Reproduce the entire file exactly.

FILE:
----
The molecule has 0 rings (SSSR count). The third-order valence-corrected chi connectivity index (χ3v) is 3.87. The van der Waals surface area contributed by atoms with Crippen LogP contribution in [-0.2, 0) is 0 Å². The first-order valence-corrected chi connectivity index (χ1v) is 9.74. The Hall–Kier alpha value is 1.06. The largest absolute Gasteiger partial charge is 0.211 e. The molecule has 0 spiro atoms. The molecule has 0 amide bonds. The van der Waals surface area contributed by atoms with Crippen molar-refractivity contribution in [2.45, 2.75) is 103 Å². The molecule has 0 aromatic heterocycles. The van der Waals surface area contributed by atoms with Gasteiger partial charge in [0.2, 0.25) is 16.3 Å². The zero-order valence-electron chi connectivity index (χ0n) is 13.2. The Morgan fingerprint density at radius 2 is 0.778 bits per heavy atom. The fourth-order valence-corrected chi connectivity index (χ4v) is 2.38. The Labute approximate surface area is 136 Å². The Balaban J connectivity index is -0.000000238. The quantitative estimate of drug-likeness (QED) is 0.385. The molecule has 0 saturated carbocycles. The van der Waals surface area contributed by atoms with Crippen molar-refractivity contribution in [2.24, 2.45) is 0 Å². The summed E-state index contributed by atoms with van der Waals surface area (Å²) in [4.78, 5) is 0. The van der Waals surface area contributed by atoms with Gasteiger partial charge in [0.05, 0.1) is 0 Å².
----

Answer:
The molecule has 0 rings (SSSR count). The third-order valence-corrected chi connectivity index (χ3v) is 3.87. The van der Waals surface area contributed by atoms with Crippen LogP contribution in [-0.2, 0) is 0 Å². The first-order valence-corrected chi connectivity index (χ1v) is 9.74. The Hall–Kier alpha value is 1.06. The largest absolute Gasteiger partial charge is 0.211 e. The molecule has 0 spiro atoms. The molecule has 0 amide bonds. The van der Waals surface area contributed by atoms with Crippen molar-refractivity contribution in [2.45, 2.75) is 103 Å². The molecule has 0 aromatic heterocycles. The van der Waals surface area contributed by atoms with Gasteiger partial charge in [0.2, 0.25) is 16.3 Å². The zero-order valence-electron chi connectivity index (χ0n) is 13.2. The Morgan fingerprint density at radius 2 is 0.778 bits per heavy atom. The fourth-order valence-corrected chi connectivity index (χ4v) is 2.38. The Labute approximate surface area is 136 Å². The Balaban J connectivity index is -0.000000238. The quantitative estimate of drug-likeness (QED) is 0.385. The molecule has 0 saturated carbocycles. The van der Waals surface area contributed by atoms with Crippen molar-refractivity contribution in [2.24, 2.45) is 0 Å². The summed E-state index contributed by atoms with van der Waals surface area (Å²) in [4.78, 5) is 0. The van der Waals surface area contributed by atoms with Gasteiger partial charge in [0.05, 0.1) is 0 Å².